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October 27, 1932 - Image 1

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Publication:
The Michigan Daily, 1932-10-27

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The Weather
Mostly cloudy; s c a t t e r e d
Ohowers. Same temperature.

ittian

~~Iaitv

Editorials
Education or Prohibitio
Our Appreciation to the Chor
Union.

. ..

VOL. XLII No. 28

ANN ARBOR, MICHIGAN, THURSDAY, OCT. 27, 1932

PRICE FIVE C

Coast Favors'
Michigan For
Annual Rose
Bowl Classic
Western Big Ten Alumni
Start Move For Choice
Of Wolverines To Repre-
senu East On Jan. 1

Speaks Here

Gov. Brucker
Defends State
Tax Policies
Cites Four Major Points
To Defend Record; Raps
Stand of Detroit Times,

Faculty Members To
Tell Political Views
As a preface to the Daily-Union
straw vote to be conducted next
Tuesday and Wednesday three
prominent faculty members have
consented to be interviewed on
their respective political persua-
sions.
Prof. Harold J. McFarlan, of the
engineering college, will tell "Why
I Am Going to Vote for Norman
Thomas;" Prof. James K. Pollock,
of the political science depart-
ment, "Why I Am Going to Vote
for Herbert Hoover;" and Prof. O.
J. Campbell, head of the English
department, "Why I Am Going to
Vote for Franklin D. Roosevelt."
The interviews will appear in
The Daily, in the above order, Fri-
day, Saturday, and Sunday of this
week.

Athletic Authorities'
Stand Is Uncertain
Ohio State Last Big Ten
Team To Participate
In Los Angeles Contest;
Conference Bars Game
Negotiations to match Michigan
with the leading West Coast football
team in the annual Rose Bowl game
on New Year's day are already under
way among the Los Angeles alumni
of Big Ten schools, it was learned
here last night.
In a special communication to The
Daily, Robert P. Dockeray, vice pres-
ident of the Los Angeles Michigan
Club, declared that there is a strong
sentiment in the West favoring
Michigan as the representative of
the East in the traditional post-sea-
son battle. The possibility of obtain-
ing permission from the Big Ten
board of directors will be sounded at
the next opportunity, Dockeray in-
dicated.'
Rated High
The Wolverine eleven, with what is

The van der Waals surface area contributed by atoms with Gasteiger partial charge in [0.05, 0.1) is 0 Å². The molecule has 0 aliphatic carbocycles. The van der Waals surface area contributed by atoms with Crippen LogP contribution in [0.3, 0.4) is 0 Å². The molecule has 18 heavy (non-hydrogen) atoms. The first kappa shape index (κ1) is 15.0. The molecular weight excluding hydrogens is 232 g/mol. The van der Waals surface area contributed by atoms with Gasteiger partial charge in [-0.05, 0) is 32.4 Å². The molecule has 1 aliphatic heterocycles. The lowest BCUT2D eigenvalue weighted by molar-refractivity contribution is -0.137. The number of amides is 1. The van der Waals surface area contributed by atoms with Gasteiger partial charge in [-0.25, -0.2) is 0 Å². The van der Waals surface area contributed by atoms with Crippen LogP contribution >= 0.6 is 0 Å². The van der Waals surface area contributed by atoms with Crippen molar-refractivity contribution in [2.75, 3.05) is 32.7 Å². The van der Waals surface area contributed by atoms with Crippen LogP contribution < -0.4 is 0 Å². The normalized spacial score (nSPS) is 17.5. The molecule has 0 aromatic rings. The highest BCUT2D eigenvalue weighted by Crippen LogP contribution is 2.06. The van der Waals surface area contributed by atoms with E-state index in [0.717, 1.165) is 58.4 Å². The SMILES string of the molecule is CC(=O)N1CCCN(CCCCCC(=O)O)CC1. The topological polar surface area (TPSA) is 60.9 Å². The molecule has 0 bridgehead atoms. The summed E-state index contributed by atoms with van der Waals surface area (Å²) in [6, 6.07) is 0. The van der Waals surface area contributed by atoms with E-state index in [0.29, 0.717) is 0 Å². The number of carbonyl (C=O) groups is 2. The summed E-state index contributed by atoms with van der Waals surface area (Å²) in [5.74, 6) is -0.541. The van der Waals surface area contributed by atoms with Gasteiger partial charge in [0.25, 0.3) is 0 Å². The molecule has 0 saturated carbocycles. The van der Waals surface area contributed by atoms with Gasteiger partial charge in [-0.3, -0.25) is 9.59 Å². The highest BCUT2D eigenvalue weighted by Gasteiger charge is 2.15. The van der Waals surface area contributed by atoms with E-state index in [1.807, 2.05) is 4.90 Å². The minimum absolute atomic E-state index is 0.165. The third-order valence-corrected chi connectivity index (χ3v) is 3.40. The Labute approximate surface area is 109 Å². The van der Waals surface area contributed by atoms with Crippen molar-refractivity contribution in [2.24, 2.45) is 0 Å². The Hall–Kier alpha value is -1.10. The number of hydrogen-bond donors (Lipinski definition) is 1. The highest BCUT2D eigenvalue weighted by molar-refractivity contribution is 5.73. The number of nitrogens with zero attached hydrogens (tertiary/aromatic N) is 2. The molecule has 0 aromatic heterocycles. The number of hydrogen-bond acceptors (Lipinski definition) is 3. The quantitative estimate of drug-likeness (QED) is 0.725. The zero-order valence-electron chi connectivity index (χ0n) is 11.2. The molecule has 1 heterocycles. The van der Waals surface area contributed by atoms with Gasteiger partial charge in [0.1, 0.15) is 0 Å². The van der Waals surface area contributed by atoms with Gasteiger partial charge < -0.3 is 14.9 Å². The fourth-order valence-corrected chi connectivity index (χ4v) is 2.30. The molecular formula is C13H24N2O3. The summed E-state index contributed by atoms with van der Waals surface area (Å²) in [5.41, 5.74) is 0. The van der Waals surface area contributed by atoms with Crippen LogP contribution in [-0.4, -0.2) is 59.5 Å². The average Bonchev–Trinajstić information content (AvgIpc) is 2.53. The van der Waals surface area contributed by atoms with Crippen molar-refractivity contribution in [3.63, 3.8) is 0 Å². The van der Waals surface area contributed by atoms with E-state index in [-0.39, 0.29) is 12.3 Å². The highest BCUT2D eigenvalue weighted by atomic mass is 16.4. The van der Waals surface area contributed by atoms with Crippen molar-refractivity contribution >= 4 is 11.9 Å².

considered one of the most difficult
schedules of the season, has already
won four games, three from out-
standing teams, and is looked upon
in the West, as well as in this sec-
tion, as ne of two or three foremost
contestaits for national honors.
The Big Ten alumni on the Pacific
Coast, Dockeray asserted in his let-
ter, are demanding that a Confer-
ence eleven be chosen this year to
make the trip to Pasadena following
the close of the season. Largely for
the purpose of pushing this drive
they have formed a Big Ten Club at
Los Angeles, he said.
The last Conference school to play
in a Rose Bowl contest was Ohio
State, whose team was defeated by
California, 28 to 0, in a post-season
game in 1920.
Rules Relaxed
Although Big Ten. rules forbid the
scheduling of such games, the regu-
lations have been relaxed recently to'
permit charity contests following the
close of the regular season. Last year,
every Conference team appeared in
a benefit game.
Dockeray indicated he was confi-
dent that an exception would be
made to thetruling to allow Michigan
to appear at the Rose Bowl on New
Year's day. He implied that a re-
quest would be placed before the
Conference directors at their next
meeting in order to clear the way for
an invitation. ,
In view of the impressive showing
already made by the Wolverine team,
Michigan "should be in line for a
Rose Bowl invitation," Dockeray de-
clared in his letter to the Daily. The
team is being pushed by western
sports writers as the logical candi-
date for the honor, he said.
Exception Possible